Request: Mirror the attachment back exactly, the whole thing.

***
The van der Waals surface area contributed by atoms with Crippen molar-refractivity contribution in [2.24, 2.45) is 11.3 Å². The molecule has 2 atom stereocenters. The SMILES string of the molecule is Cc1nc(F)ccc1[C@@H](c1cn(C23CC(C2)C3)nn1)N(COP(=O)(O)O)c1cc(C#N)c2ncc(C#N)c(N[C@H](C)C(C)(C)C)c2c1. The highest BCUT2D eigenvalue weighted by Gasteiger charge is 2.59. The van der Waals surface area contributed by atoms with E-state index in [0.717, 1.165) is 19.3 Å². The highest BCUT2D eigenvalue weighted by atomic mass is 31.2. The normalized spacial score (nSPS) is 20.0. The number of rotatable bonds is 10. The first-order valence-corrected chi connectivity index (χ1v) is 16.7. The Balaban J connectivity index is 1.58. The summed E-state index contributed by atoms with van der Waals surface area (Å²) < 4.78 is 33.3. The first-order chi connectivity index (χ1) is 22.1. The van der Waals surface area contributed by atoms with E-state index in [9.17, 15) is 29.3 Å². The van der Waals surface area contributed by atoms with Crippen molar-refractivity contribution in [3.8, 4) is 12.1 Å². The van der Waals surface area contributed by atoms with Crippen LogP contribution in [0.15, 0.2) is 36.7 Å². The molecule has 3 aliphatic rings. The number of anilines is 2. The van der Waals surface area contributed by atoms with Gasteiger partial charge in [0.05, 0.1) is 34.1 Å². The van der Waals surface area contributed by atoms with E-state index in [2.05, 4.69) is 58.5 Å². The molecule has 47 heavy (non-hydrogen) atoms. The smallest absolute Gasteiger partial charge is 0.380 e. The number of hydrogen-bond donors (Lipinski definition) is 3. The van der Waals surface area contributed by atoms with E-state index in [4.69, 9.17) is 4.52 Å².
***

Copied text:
The van der Waals surface area contributed by atoms with Crippen molar-refractivity contribution in [2.24, 2.45) is 11.3 Å². The molecule has 2 atom stereocenters. The SMILES string of the molecule is Cc1nc(F)ccc1[C@@H](c1cn(C23CC(C2)C3)nn1)N(COP(=O)(O)O)c1cc(C#N)c2ncc(C#N)c(N[C@H](C)C(C)(C)C)c2c1. The highest BCUT2D eigenvalue weighted by Gasteiger charge is 2.59. The van der Waals surface area contributed by atoms with E-state index in [0.717, 1.165) is 19.3 Å². The highest BCUT2D eigenvalue weighted by atomic mass is 31.2. The normalized spacial score (nSPS) is 20.0. The number of rotatable bonds is 10. The first-order valence-corrected chi connectivity index (χ1v) is 16.7. The Balaban J connectivity index is 1.58. The summed E-state index contributed by atoms with van der Waals surface area (Å²) < 4.78 is 33.3. The first-order chi connectivity index (χ1) is 22.1. The van der Waals surface area contributed by atoms with E-state index in [9.17, 15) is 29.3 Å². The van der Waals surface area contributed by atoms with Crippen molar-refractivity contribution in [3.8, 4) is 12.1 Å². The van der Waals surface area contributed by atoms with Crippen LogP contribution in [0.15, 0.2) is 36.7 Å². The molecule has 3 aliphatic rings. The number of anilines is 2. The van der Waals surface area contributed by atoms with Gasteiger partial charge in [0.05, 0.1) is 34.1 Å². The van der Waals surface area contributed by atoms with E-state index in [2.05, 4.69) is 58.5 Å². The molecule has 47 heavy (non-hydrogen) atoms. The smallest absolute Gasteiger partial charge is 0.380 e. The number of hydrogen-bond donors (Lipinski definition) is 3. The van der Waals surface area contributed by atoms with E-state index in [4.69, 9.17) is 4.52 Å².